CDC: At least 600,000 kids 12 to 15 have received first COVID-19 vaccine dose

At least 600,000 kids in the United States ages 12 to 15 have already received their first dose of the coronavirus vaccine nearly a week after the Centers for Disease Control and Prevention (CDC) recommended the Pfizer-BioNTech shot for the age group. 

CDC Director Rochelle WalenskyRochelle WalenskyCDC: At least 600,000 kids 12 to 15 have received first COVID-19 vaccine dose Fauci: COVID-19 vaccines effective against Indian variant Fauci: ‘Perfectly reasonable’ for businesses to keep mask mandates MORE revealed the latest numbers during a press briefing Tuesday, saying a total of about 3.5 million people younger than 18 are already vaccinated, according to agency data. 

NBC News reported that while Walensky initially said Tuesday that 4.1 million people under 18 had been vaccinated, the CDC later said it was a clerical error. 


President BidenJoe BidenFirm behind Arizona audit says no data was destroyed, contradicting GOP allegations Stacey Abrams on not being Biden’s VP: ‘He picked the right person’ Overnight Defense: Top Dem backs off request for Israel arms sale delay | Afghanistan withdrawal up to 20 percent done | Esper returns to defense industry MORE asked states to immediately make the Pfizer-BioNTech shot available for adolescents after Walensky adopted a recommendation from an independent advisory panel that endorsed the vaccine’s safety and efficacy among the age group. 

Some clinics in states such as Pennsylvania, Maine and Georgia did not wait for the CDC recommendation and instead began administering the vaccine to young people ages 12 and 15 after it was authorized for emergency use for the age group by the Food and Drug Administration.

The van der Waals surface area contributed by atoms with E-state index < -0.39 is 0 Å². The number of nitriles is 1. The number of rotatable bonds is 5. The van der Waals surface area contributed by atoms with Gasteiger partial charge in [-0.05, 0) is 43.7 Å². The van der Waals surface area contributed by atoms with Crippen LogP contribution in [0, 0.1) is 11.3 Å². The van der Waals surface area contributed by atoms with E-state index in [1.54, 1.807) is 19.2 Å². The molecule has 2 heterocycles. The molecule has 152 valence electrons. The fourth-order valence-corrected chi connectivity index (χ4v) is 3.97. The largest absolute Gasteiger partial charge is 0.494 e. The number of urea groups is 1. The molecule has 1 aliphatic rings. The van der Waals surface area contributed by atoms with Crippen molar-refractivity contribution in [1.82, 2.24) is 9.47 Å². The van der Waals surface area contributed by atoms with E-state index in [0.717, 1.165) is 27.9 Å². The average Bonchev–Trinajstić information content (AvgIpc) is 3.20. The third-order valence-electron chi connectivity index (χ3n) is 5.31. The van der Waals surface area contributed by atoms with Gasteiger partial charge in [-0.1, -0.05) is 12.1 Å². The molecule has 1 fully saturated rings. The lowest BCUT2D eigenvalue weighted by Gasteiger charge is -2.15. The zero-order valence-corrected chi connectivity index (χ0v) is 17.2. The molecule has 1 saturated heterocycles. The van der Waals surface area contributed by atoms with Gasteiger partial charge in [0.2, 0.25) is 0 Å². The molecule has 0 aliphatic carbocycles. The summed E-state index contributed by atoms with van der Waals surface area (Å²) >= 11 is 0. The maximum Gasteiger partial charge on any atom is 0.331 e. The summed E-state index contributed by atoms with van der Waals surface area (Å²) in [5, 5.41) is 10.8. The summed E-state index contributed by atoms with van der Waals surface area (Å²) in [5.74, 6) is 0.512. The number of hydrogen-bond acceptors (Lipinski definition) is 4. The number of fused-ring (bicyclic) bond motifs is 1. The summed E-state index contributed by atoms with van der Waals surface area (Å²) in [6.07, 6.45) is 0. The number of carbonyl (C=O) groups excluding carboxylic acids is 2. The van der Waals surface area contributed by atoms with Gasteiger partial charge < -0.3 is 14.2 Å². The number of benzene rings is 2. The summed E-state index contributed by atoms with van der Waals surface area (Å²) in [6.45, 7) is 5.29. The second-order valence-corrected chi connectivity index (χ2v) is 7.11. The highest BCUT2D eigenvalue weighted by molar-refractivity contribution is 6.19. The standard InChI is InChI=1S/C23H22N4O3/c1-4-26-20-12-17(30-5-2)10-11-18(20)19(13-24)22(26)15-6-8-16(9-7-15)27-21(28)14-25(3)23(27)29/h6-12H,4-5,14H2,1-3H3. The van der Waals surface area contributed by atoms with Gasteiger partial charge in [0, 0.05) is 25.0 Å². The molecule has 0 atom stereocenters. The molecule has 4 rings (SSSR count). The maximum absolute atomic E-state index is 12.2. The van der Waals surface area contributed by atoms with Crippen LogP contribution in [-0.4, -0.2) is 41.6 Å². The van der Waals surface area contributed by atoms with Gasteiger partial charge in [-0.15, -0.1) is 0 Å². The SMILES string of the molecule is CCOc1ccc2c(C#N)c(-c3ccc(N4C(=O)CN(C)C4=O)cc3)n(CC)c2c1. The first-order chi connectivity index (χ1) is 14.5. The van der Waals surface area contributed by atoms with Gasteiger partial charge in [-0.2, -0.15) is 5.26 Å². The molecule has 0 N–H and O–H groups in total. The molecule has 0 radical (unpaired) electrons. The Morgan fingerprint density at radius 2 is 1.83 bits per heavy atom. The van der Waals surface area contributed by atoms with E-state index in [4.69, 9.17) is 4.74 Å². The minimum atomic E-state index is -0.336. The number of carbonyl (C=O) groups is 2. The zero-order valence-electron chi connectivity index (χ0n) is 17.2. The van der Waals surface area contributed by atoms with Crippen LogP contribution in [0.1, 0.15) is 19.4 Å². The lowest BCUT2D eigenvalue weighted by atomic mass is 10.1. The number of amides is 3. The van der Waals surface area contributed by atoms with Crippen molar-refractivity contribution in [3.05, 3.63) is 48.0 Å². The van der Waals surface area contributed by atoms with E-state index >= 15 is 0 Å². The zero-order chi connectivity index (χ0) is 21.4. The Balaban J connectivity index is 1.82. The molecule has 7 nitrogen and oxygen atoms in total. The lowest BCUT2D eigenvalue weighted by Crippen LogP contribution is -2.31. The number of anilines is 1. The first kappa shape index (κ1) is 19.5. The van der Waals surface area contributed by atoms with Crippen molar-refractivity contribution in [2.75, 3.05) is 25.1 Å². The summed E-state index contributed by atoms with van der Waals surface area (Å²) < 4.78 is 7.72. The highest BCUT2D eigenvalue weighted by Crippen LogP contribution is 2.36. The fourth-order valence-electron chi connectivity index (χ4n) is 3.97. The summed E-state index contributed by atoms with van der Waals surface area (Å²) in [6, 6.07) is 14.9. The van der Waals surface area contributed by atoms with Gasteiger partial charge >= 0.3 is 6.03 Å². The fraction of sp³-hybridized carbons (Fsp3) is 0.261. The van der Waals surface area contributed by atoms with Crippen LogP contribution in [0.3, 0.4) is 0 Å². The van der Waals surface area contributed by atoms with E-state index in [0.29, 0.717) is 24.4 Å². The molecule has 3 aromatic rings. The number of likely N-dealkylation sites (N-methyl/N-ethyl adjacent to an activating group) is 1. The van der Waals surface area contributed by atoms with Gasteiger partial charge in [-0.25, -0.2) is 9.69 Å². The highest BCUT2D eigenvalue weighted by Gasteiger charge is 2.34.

The Pfizer-BioNTech vaccine, which is administered in two doses three weeks apart, had already been authorized for use in people as young as 16 years old, while the Moderna and Johnson & Johnson shots have been recommended only for those 18 and older. 

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Although severe cases of COVID-19 are relatively uncommon among younger populations, the American Academy of Pediatrics has recorded more than 3.9 million cases among children in the U.S., accounting for about 14 percent of total infections in the country. 

The Biden administration is urging young people who are eligible to get the vaccine to do so as soon as possible, especially to aid in the safe return to in-person schooling and to other pre-pandemic activities. 

White House coronavirus response adviser Andy Slavitt said during Tuesday’s briefing, “The pandemic disrupted your schooling, your job search, your income, your social lives.” 


“You’ve seen and experienced stress in a way you probably haven’t before,” Slavitt said. “Your generation has showed us how you make the world a better place.” 

“Getting vaccinated is part of carrying the mantle of becoming the generation that changes things for the better,” he added. 

In total, roughly 56 percent of the U.S. population ages 12 and up have received at least one dose of the COVID-19 vaccine, with 44 percent fully vaccinated, according to the CDC’s vaccine tracker. 

Among Americans ages 18 and older, 60 percent have now received at least one dose, while nearly 48 percent have been fully vaccinated.